Amenity-based development has been seen as a feasible alternative for resource extraction dependent communities, as it can lead to a more diversified economy (Che, 2003). In lieu of the boom-bust cycles of extraction industries that degrade amenities within the community, amenity-based development encourages migration of retirees, entrepreneurs, and other quality-of-life migrants. Further, research suggests that amenity-based development engenders a positive feedback loop, attracting migrants who prefer appreciative outdoor recreation like hiking or camping over depreciative recreation like all terrain vehicle use (Peterson, Angela & Liu 2007). Amenity-based development has swept the western states, with nearly seventy percent of all new jobs belonging to the service sector since 1970 (U.S. Department of Commerce 2004). Luckily, this move from extractive industries seems to have been beneficial to rural economies. Nonmetropolitan amenity-rich counties have experienced the highest levels of population and employment growth, with nonmetropolitan communities near protected lands growing faster than those dominated by extractive industries (McGranahan 1999; Lorah, Southwick 2003). Research suggests that proximity to public lands is not only generally indicative of greater natural amenities, but also of increased personal income – in some areas as much as sixty percent (U.S. Department of Commerce 2004).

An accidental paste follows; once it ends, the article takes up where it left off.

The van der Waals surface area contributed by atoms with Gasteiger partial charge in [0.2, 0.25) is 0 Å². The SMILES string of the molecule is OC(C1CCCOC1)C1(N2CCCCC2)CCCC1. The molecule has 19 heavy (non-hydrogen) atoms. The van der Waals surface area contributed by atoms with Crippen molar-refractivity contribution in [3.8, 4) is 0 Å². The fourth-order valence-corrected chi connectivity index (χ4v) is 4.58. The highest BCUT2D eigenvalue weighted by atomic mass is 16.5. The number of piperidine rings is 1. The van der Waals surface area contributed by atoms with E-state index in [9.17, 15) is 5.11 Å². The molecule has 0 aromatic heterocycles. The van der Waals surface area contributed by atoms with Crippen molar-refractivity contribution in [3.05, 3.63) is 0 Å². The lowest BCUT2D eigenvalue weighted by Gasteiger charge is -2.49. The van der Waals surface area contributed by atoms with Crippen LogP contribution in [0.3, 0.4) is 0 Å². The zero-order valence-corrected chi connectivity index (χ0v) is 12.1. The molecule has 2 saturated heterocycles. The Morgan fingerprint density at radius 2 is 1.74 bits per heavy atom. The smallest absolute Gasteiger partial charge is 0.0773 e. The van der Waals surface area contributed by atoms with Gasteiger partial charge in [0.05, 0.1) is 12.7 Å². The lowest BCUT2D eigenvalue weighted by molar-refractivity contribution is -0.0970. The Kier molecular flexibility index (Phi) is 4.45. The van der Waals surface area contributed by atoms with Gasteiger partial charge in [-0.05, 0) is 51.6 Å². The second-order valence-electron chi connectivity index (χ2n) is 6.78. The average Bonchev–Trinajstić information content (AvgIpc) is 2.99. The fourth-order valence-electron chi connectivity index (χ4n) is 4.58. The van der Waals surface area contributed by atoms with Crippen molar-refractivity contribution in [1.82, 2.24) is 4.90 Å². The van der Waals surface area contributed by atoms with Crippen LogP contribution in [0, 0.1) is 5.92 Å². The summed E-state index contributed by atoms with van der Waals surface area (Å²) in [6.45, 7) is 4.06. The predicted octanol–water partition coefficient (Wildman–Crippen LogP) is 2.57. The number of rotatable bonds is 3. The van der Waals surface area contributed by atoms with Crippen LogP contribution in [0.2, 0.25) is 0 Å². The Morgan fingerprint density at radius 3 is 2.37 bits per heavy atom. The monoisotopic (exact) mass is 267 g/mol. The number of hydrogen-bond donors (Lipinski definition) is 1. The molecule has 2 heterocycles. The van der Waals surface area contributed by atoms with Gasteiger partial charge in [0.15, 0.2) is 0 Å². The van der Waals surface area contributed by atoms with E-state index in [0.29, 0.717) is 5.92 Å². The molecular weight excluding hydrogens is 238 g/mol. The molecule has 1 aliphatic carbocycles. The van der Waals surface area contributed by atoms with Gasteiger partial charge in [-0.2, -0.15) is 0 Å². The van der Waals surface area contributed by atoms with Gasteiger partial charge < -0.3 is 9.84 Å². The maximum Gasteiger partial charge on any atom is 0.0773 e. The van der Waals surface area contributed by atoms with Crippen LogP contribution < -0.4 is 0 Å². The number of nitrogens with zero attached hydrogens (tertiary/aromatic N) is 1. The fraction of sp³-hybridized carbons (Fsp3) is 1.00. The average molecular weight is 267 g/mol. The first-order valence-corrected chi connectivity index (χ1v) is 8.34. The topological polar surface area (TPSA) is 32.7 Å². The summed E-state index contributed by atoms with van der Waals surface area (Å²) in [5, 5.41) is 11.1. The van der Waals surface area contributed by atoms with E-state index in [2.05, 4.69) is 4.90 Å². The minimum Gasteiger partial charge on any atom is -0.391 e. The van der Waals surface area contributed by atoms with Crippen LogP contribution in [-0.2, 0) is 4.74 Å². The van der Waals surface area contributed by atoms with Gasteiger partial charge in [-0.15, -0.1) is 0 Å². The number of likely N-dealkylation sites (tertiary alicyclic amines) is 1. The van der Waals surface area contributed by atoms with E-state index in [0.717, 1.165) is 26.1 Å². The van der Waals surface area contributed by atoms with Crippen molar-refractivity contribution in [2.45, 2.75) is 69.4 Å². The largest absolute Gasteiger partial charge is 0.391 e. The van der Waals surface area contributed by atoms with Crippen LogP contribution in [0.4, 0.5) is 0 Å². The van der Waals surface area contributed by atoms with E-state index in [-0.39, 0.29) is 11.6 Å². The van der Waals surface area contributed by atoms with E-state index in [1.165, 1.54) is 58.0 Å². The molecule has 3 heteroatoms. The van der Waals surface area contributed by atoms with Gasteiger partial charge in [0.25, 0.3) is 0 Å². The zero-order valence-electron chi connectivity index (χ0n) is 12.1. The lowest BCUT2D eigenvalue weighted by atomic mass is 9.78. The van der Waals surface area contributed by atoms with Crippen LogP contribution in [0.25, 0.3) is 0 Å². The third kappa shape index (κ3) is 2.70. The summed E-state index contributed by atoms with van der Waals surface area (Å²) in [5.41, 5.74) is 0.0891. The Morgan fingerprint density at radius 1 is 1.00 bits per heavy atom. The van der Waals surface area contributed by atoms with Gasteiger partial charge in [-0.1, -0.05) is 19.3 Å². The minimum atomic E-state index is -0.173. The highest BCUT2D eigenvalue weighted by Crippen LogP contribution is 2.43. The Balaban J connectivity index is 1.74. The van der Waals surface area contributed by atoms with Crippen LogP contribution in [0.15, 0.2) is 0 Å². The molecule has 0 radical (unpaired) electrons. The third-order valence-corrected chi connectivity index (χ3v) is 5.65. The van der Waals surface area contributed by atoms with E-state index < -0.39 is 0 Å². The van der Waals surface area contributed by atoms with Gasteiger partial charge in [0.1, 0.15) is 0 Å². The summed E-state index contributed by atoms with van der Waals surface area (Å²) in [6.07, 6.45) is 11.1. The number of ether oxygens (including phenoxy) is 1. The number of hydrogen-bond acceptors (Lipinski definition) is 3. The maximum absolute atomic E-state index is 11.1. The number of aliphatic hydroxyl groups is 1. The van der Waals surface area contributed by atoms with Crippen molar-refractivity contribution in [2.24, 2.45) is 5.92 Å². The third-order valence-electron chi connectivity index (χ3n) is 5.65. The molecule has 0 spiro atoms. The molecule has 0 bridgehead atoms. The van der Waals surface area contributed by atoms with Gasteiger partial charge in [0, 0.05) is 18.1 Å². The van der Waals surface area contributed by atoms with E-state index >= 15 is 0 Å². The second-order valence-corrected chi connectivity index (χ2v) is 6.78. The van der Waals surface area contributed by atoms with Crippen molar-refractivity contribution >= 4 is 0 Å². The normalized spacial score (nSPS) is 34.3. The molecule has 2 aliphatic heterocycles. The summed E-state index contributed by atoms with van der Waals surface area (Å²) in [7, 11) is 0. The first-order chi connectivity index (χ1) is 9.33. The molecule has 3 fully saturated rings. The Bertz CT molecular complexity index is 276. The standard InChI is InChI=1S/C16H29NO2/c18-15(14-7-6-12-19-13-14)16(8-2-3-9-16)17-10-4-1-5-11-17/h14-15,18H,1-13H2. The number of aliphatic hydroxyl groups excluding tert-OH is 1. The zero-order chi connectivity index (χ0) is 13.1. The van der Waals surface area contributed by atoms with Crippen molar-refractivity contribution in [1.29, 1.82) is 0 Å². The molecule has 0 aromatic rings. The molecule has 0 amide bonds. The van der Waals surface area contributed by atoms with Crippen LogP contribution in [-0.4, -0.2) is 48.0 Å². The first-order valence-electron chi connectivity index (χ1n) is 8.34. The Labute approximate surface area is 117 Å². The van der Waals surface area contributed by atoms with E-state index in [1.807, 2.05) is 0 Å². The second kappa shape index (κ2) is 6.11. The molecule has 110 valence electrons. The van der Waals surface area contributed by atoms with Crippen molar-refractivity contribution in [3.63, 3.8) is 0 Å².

Amenity-based development for both migrants and tourists has been evaluated in several case studies. John Keith et al (1996) examined employment patterns in rural Utah, which’s economy has experienced a change from resource extraction and agriculture to tourism and service industries. Their study evaluated the validity of amenity-based development as an economic development strategy. The economic activities of the study’s 24 counties were separated into five specialization categories: extractive, manufacturing, utilities, recreation (and tourism), and government. The study determined which category dominated each county, and used this information to compare the economic cycles of those counties. This method is also proved an effective means comparing the boom-bust cycles associated with extractive industries with the high and low seasons of tourism cycles. The study found tourism-dependent counties frequently experienced high seasons 1.4 to 1.7times greater than low season employment compared to only 1.1 to 1.2 growths for boom cycles of extraction dependent counties. In conclusion the study found tourism to be a major contributor to the growth of Utah communities, although diversified economies experienced the greatest stability.

Amenity-based development has even been show to affect migration patterns.